Workers were pulled into one-on-one meetings on the warehouse floor and attended mandatory “information sessions” where Amazon boasted about how it already meets its employees’ needs through a $15 starting pay, generous health care, and other benefits. When asked about its anti-union efforts, Amazon claimed it was merely “providing education that helps employees understand the facts of joining a union.” However, Amazon’s warnings about dues seemed more deceitful than informational given the fact that Alabama is a right-to-work state, meaning that workers who didn’t support the union would not have been required to join or pay union dues.

Is Amazon in violation?

Some of Amazon’s anti-union efforts seem more improper than others under the Act. Section 8(a)(1) gives several examples of company conduct that would be considered unlawful under Section 7. For example, an employer may not convey the message that selecting a union would be futile, but Amazon’s “Do it without dues” slogan appears to suggest just that. It is also generally illegal for companies to poll employees about the extent of their union support (unless specific safeguards are followed), to explicitly observe employees’ union activities, or even to create the impression that the company is spying on union activities.

However, employees have spoken out about feeling like they were under surveillance during the election. One worker said that after she asked whether paying union was dues mandatory at an anti-union meeting, an Amazon official asked to photograph her badge. She felt like this was an intimidation tactic meant to demonstrate possible consequences for bringing up such questions. The same employee said that Amazon managers regularly checked in with employees about whether they had voted yet.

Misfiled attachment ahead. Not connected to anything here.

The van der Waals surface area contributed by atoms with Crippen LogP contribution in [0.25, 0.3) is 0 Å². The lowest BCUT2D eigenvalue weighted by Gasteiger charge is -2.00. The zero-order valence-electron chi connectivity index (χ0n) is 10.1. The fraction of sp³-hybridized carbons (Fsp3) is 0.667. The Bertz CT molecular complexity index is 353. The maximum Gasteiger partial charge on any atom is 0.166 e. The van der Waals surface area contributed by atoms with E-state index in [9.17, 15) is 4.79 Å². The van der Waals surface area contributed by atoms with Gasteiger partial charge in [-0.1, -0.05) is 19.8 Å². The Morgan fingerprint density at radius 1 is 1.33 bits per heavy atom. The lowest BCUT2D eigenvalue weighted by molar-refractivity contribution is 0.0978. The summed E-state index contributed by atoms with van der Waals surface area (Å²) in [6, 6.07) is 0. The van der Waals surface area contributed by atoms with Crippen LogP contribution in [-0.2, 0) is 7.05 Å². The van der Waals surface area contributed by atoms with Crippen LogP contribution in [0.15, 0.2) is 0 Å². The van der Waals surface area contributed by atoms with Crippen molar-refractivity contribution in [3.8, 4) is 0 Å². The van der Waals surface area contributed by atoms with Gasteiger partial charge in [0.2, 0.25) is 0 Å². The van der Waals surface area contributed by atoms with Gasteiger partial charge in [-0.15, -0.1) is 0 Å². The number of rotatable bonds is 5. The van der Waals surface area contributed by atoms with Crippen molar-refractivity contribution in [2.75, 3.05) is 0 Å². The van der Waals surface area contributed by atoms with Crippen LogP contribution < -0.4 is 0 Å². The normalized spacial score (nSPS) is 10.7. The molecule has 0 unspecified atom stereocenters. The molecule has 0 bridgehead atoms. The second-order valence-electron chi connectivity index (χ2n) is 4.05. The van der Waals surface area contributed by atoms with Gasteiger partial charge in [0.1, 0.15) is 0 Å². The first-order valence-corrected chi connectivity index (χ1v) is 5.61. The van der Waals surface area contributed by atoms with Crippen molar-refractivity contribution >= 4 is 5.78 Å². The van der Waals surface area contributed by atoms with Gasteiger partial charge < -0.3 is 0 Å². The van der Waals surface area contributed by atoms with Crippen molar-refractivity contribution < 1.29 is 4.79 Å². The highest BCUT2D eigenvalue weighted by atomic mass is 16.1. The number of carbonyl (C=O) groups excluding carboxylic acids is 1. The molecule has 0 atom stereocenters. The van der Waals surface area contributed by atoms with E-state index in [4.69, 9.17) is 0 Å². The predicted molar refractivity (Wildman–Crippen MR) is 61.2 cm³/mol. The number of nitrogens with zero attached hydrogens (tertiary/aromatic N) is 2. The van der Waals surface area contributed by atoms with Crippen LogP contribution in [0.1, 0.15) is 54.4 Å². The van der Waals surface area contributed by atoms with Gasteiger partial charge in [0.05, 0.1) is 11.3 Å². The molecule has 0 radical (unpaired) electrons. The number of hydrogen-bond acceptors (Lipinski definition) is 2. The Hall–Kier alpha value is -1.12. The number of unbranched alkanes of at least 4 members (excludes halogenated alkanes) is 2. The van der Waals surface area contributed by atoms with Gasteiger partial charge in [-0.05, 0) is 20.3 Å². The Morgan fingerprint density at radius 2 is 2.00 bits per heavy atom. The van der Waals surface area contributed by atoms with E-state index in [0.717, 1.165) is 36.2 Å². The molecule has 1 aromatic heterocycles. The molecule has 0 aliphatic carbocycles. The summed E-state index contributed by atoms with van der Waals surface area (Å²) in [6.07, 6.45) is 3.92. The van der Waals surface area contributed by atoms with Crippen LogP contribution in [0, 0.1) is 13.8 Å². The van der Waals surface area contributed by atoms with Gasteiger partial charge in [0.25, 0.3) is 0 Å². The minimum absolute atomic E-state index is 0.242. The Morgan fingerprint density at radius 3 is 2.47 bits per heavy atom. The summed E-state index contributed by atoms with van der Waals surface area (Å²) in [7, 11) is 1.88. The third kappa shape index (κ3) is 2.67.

Similar concerns around surveillance were ignited when a mailbox was installed inside an Amazon tent within the facility. Amazon claimed that it was installed to make voting “convenient, safe, and private,” but many employees wondered whether Amazon was actually trying to monitor the vote. Further, a rumor had spread among employees that Amazon would simply close the Bessemer warehouse if the workers had unionized. Amazon representatives dismissed this as speculation, but the company has engaged in the same or similar behavior in the past. Threatening employees with adverse consequences such as closing the workplace is also explicitly prohibited under the Act.  

Looking forward

Based on the Amazon’s strategic response to calls for the union vote and carefully constructed anti-union messages, it is clear that Amazon will not surrender to union efforts any time soon. However, labor activists argue that what happened in Bessemer has ignited a movement in favor of shifting the balance of power from employer to employee. As Amazon is not alone in squashing unionization efforts, the Bessemer election serves as a highly-publicized example of how it is almost impossible for workers to unionize under current labor law. In fact, data show that many U.S. employers are willing to use illegal tactics to frustrate workers’ rights, and that they are charged with doing this in 41.5% of all union election campaigns. Labor advocates are hopeful that this high-profile fight will incite support for broader change.